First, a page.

Amplitude variability over trials in hemodynamic responses in adolescents with ADHD: The role of the anterior default mode network and the non-specific role of the striatum
Peer reviewed, Journal article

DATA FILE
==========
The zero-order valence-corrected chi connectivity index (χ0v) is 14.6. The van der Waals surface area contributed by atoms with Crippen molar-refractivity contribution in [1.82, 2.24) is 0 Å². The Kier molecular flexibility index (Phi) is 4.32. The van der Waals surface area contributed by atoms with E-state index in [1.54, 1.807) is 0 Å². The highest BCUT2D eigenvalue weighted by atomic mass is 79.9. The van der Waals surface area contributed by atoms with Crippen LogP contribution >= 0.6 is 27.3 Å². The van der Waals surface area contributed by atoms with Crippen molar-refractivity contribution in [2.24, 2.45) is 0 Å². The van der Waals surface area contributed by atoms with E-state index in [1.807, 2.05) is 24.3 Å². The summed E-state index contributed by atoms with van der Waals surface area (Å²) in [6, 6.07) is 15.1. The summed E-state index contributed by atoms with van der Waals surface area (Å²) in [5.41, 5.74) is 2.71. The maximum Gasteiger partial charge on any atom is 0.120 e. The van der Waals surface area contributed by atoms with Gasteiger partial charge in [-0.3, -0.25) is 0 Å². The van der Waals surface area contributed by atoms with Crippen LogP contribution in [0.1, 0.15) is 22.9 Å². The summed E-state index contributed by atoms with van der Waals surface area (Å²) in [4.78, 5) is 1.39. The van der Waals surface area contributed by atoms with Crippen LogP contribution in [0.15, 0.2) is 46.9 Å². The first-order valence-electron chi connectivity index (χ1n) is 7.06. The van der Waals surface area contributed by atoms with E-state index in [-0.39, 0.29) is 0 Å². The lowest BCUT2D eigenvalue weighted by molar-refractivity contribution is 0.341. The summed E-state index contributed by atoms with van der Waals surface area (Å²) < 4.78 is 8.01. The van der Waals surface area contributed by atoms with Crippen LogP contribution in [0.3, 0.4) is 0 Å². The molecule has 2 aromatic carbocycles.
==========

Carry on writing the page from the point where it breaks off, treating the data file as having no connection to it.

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It has been suggested that intra-individual variability (IIV) in performance on attention and other cognitive tasks might be a cognitive endophenotype in individuals with ADHD. Despite robust IIV findings in behavioral data, only sparse data exist on how what type of brain dysfunction underlies variable response times. In this study, we asked whether ADHD IIV in reaction time on a commonly-used test of attention might be related to variation in hemodynamic responses (HRs) observed trial-to-trial. Based on previous studies linking IIV to regions within the “default mode” network (DMN), we predicted that adolescents with ADHD would have higher HR variability in the DMN compared with controls, and this in turn would be related to behavioral IIV. We also explored the influence of social anxiety on HR variability in ADHD as means to test whether higher arousal associated with high trait anxiety would affect the neural abnormalities. We assessed single-trial variability of HRs, estimated from fMRI event-related responses elicited during an auditory oddball paradigm in adolescents with ADHD and healthy controls (11–18 years old; N = 46). Adolescents with ADHD had higher HR variability compared with controls in anterior regions of the DMN. This effect was specific to ADHD and not associated with traits of age, IQ and anxiety. However, an ADHD effect of higher HR variability also appeared in a basal ganglia network, but for these brain regions the relationships of HR variability and social anxiety levels were more complex. Performance IIV correlated significantly with variability of HRs in both networks. These results suggest that assessment of trial-to-trial HR variability in ADHD provides information beyond that detectable through analysis of behavioral data and average brain activation levels, revealing specific neural correlates of a possible ADHD IIV endophenotype.